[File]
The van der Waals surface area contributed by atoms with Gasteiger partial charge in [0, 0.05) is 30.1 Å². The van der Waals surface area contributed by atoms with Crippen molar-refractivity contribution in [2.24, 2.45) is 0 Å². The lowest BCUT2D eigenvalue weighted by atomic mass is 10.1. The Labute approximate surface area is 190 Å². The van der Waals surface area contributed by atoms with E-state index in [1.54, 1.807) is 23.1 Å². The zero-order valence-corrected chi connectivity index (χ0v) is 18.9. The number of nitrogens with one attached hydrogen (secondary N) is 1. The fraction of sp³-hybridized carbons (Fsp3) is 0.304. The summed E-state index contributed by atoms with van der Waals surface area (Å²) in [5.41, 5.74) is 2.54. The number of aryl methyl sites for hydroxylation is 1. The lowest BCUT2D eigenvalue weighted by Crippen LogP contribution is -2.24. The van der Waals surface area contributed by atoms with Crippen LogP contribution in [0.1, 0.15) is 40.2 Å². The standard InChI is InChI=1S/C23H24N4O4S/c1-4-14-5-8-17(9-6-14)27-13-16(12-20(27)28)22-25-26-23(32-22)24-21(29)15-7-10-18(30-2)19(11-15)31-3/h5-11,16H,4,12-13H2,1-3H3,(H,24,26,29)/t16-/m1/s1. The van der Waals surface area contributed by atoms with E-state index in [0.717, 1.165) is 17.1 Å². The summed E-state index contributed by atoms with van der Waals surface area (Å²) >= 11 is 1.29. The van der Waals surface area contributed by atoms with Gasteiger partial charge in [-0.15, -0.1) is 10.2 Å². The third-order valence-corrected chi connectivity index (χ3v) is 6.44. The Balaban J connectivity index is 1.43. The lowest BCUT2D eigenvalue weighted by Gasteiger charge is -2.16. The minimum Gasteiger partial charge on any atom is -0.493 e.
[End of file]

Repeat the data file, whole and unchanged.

The van der Waals surface area contributed by atoms with Gasteiger partial charge in [0, 0.05) is 30.1 Å². The van der Waals surface area contributed by atoms with Crippen molar-refractivity contribution in [2.24, 2.45) is 0 Å². The lowest BCUT2D eigenvalue weighted by atomic mass is 10.1. The Labute approximate surface area is 190 Å². The van der Waals surface area contributed by atoms with E-state index in [1.54, 1.807) is 23.1 Å². The zero-order valence-corrected chi connectivity index (χ0v) is 18.9. The number of nitrogens with one attached hydrogen (secondary N) is 1. The fraction of sp³-hybridized carbons (Fsp3) is 0.304. The summed E-state index contributed by atoms with van der Waals surface area (Å²) in [5.41, 5.74) is 2.54. The number of aryl methyl sites for hydroxylation is 1. The lowest BCUT2D eigenvalue weighted by Crippen LogP contribution is -2.24. The van der Waals surface area contributed by atoms with Crippen LogP contribution in [0.1, 0.15) is 40.2 Å². The standard InChI is InChI=1S/C23H24N4O4S/c1-4-14-5-8-17(9-6-14)27-13-16(12-20(27)28)22-25-26-23(32-22)24-21(29)15-7-10-18(30-2)19(11-15)31-3/h5-11,16H,4,12-13H2,1-3H3,(H,24,26,29)/t16-/m1/s1. The van der Waals surface area contributed by atoms with E-state index in [0.717, 1.165) is 17.1 Å². The summed E-state index contributed by atoms with van der Waals surface area (Å²) >= 11 is 1.29. The van der Waals surface area contributed by atoms with Gasteiger partial charge in [-0.15, -0.1) is 10.2 Å². The third-order valence-corrected chi connectivity index (χ3v) is 6.44. The Balaban J connectivity index is 1.43. The lowest BCUT2D eigenvalue weighted by Gasteiger charge is -2.16. The minimum Gasteiger partial charge on any atom is -0.493 e.